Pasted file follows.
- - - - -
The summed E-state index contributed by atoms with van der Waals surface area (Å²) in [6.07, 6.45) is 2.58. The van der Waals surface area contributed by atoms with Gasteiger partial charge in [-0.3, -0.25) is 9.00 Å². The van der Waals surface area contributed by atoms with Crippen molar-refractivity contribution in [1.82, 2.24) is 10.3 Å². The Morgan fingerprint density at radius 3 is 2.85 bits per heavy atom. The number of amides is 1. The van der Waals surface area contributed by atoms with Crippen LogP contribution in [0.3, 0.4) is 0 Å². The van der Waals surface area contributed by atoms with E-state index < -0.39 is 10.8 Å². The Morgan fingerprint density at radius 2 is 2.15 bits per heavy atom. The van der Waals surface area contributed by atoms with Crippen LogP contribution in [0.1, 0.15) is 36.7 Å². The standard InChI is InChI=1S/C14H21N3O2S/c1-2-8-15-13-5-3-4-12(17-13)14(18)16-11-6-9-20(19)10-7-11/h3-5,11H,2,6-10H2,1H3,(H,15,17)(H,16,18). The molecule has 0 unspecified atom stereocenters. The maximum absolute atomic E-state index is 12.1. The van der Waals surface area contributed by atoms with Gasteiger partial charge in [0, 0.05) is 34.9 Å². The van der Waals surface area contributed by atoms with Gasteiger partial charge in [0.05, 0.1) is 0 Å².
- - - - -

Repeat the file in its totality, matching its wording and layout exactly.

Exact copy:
The summed E-state index contributed by atoms with van der Waals surface area (Å²) in [6.07, 6.45) is 2.58. The van der Waals surface area contributed by atoms with Gasteiger partial charge in [-0.3, -0.25) is 9.00 Å². The van der Waals surface area contributed by atoms with Crippen molar-refractivity contribution in [1.82, 2.24) is 10.3 Å². The Morgan fingerprint density at radius 3 is 2.85 bits per heavy atom. The number of amides is 1. The van der Waals surface area contributed by atoms with Crippen LogP contribution in [0.3, 0.4) is 0 Å². The van der Waals surface area contributed by atoms with E-state index < -0.39 is 10.8 Å². The Morgan fingerprint density at radius 2 is 2.15 bits per heavy atom. The van der Waals surface area contributed by atoms with Crippen LogP contribution in [0.1, 0.15) is 36.7 Å². The standard InChI is InChI=1S/C14H21N3O2S/c1-2-8-15-13-5-3-4-12(17-13)14(18)16-11-6-9-20(19)10-7-11/h3-5,11H,2,6-10H2,1H3,(H,15,17)(H,16,18). The molecule has 0 unspecified atom stereocenters. The maximum absolute atomic E-state index is 12.1. The van der Waals surface area contributed by atoms with Gasteiger partial charge in [0, 0.05) is 34.9 Å². The van der Waals surface area contributed by atoms with Gasteiger partial charge in [0.05, 0.1) is 0 Å².